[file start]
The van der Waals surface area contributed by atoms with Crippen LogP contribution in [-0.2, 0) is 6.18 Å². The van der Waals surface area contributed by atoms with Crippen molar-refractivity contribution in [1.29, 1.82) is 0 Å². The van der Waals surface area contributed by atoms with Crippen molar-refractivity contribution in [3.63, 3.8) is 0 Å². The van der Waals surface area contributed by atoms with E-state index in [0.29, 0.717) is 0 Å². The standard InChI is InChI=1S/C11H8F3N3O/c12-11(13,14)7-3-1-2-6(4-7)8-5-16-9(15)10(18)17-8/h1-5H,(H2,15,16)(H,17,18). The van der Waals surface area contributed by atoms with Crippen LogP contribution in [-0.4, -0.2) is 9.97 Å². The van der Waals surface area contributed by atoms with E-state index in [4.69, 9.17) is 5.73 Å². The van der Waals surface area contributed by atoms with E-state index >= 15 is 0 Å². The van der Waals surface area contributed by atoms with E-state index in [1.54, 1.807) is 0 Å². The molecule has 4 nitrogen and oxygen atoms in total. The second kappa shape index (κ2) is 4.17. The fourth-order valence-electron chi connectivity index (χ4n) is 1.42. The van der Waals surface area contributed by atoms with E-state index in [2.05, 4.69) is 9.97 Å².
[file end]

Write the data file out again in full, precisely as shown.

The van der Waals surface area contributed by atoms with Crippen LogP contribution in [-0.2, 0) is 6.18 Å². The van der Waals surface area contributed by atoms with Crippen molar-refractivity contribution in [1.29, 1.82) is 0 Å². The van der Waals surface area contributed by atoms with Crippen molar-refractivity contribution in [3.63, 3.8) is 0 Å². The van der Waals surface area contributed by atoms with E-state index in [0.29, 0.717) is 0 Å². The standard InChI is InChI=1S/C11H8F3N3O/c12-11(13,14)7-3-1-2-6(4-7)8-5-16-9(15)10(18)17-8/h1-5H,(H2,15,16)(H,17,18). The van der Waals surface area contributed by atoms with Crippen LogP contribution in [-0.4, -0.2) is 9.97 Å². The van der Waals surface area contributed by atoms with E-state index in [4.69, 9.17) is 5.73 Å². The van der Waals surface area contributed by atoms with E-state index >= 15 is 0 Å². The van der Waals surface area contributed by atoms with E-state index in [1.54, 1.807) is 0 Å². The molecule has 4 nitrogen and oxygen atoms in total. The second kappa shape index (κ2) is 4.17. The fourth-order valence-electron chi connectivity index (χ4n) is 1.42. The van der Waals surface area contributed by atoms with E-state index in [2.05, 4.69) is 9.97 Å².